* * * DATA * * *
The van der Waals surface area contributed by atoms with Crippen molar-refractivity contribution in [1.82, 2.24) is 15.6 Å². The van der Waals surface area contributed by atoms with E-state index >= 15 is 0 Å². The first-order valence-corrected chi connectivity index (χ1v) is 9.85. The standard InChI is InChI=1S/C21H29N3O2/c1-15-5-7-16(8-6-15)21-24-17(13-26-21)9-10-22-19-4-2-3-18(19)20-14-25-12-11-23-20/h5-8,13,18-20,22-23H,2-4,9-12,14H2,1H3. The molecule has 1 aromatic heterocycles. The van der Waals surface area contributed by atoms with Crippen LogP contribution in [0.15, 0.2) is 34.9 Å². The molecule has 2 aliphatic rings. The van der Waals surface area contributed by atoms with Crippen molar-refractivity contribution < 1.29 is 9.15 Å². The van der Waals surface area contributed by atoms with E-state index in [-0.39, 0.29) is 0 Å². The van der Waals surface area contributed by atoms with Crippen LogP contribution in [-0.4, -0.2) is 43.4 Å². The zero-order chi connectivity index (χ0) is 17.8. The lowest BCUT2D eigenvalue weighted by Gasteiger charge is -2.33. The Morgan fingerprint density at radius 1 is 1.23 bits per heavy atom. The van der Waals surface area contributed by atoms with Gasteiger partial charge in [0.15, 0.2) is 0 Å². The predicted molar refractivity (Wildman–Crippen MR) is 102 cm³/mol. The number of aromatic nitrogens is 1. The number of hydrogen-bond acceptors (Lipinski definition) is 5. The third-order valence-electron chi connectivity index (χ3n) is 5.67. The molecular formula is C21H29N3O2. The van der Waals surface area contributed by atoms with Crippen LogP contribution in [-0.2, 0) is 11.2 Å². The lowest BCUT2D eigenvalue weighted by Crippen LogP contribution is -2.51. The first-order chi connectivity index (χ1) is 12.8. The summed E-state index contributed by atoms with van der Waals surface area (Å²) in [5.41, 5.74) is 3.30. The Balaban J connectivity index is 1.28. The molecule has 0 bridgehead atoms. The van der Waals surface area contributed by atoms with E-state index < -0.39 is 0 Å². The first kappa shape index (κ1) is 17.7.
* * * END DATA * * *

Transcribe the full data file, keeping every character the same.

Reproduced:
The van der Waals surface area contributed by atoms with Crippen molar-refractivity contribution in [1.82, 2.24) is 15.6 Å². The van der Waals surface area contributed by atoms with E-state index >= 15 is 0 Å². The first-order valence-corrected chi connectivity index (χ1v) is 9.85. The standard InChI is InChI=1S/C21H29N3O2/c1-15-5-7-16(8-6-15)21-24-17(13-26-21)9-10-22-19-4-2-3-18(19)20-14-25-12-11-23-20/h5-8,13,18-20,22-23H,2-4,9-12,14H2,1H3. The molecule has 1 aromatic heterocycles. The van der Waals surface area contributed by atoms with Crippen LogP contribution in [0.15, 0.2) is 34.9 Å². The molecule has 2 aliphatic rings. The van der Waals surface area contributed by atoms with Crippen molar-refractivity contribution < 1.29 is 9.15 Å². The van der Waals surface area contributed by atoms with E-state index in [-0.39, 0.29) is 0 Å². The van der Waals surface area contributed by atoms with Crippen LogP contribution in [-0.4, -0.2) is 43.4 Å². The zero-order chi connectivity index (χ0) is 17.8. The lowest BCUT2D eigenvalue weighted by Gasteiger charge is -2.33. The Morgan fingerprint density at radius 1 is 1.23 bits per heavy atom. The van der Waals surface area contributed by atoms with Gasteiger partial charge in [0.15, 0.2) is 0 Å². The predicted molar refractivity (Wildman–Crippen MR) is 102 cm³/mol. The number of aromatic nitrogens is 1. The number of hydrogen-bond acceptors (Lipinski definition) is 5. The third-order valence-electron chi connectivity index (χ3n) is 5.67. The molecular formula is C21H29N3O2. The van der Waals surface area contributed by atoms with Crippen LogP contribution in [-0.2, 0) is 11.2 Å². The lowest BCUT2D eigenvalue weighted by Crippen LogP contribution is -2.51. The first-order chi connectivity index (χ1) is 12.8. The summed E-state index contributed by atoms with van der Waals surface area (Å²) in [5.41, 5.74) is 3.30. The Balaban J connectivity index is 1.28. The molecule has 0 bridgehead atoms. The van der Waals surface area contributed by atoms with E-state index < -0.39 is 0 Å². The first kappa shape index (κ1) is 17.7.